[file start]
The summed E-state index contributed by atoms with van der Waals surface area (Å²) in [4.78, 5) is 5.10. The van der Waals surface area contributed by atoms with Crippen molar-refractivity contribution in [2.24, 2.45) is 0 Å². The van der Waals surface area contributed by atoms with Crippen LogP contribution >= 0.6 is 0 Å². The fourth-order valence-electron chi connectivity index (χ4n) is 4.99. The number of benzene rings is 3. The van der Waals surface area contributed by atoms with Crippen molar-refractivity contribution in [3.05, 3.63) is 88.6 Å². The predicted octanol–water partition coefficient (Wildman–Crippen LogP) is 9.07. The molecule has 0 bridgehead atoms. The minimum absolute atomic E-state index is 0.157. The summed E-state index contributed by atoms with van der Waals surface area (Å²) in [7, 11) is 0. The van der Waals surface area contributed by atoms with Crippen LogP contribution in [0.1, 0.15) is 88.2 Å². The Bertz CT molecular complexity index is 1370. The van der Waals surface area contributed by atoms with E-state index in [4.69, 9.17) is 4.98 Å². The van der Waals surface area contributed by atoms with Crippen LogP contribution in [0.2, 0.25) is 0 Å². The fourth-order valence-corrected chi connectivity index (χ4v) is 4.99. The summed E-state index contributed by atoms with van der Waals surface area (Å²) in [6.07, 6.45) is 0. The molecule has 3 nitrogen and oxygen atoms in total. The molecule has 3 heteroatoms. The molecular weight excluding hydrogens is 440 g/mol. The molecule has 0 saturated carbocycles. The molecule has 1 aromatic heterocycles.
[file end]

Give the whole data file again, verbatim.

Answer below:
The summed E-state index contributed by atoms with van der Waals surface area (Å²) in [4.78, 5) is 5.10. The van der Waals surface area contributed by atoms with Crippen molar-refractivity contribution in [2.24, 2.45) is 0 Å². The van der Waals surface area contributed by atoms with Crippen LogP contribution >= 0.6 is 0 Å². The fourth-order valence-electron chi connectivity index (χ4n) is 4.99. The number of benzene rings is 3. The van der Waals surface area contributed by atoms with Crippen molar-refractivity contribution in [3.05, 3.63) is 88.6 Å². The predicted octanol–water partition coefficient (Wildman–Crippen LogP) is 9.07. The molecule has 0 bridgehead atoms. The minimum absolute atomic E-state index is 0.157. The summed E-state index contributed by atoms with van der Waals surface area (Å²) in [7, 11) is 0. The van der Waals surface area contributed by atoms with Crippen LogP contribution in [0.1, 0.15) is 88.2 Å². The Bertz CT molecular complexity index is 1370. The van der Waals surface area contributed by atoms with E-state index in [4.69, 9.17) is 4.98 Å². The van der Waals surface area contributed by atoms with Crippen LogP contribution in [0.2, 0.25) is 0 Å². The fourth-order valence-corrected chi connectivity index (χ4v) is 4.99. The summed E-state index contributed by atoms with van der Waals surface area (Å²) in [6.07, 6.45) is 0. The molecule has 3 nitrogen and oxygen atoms in total. The molecule has 3 heteroatoms. The molecular weight excluding hydrogens is 440 g/mol. The molecule has 0 saturated carbocycles. The molecule has 1 aromatic heterocycles.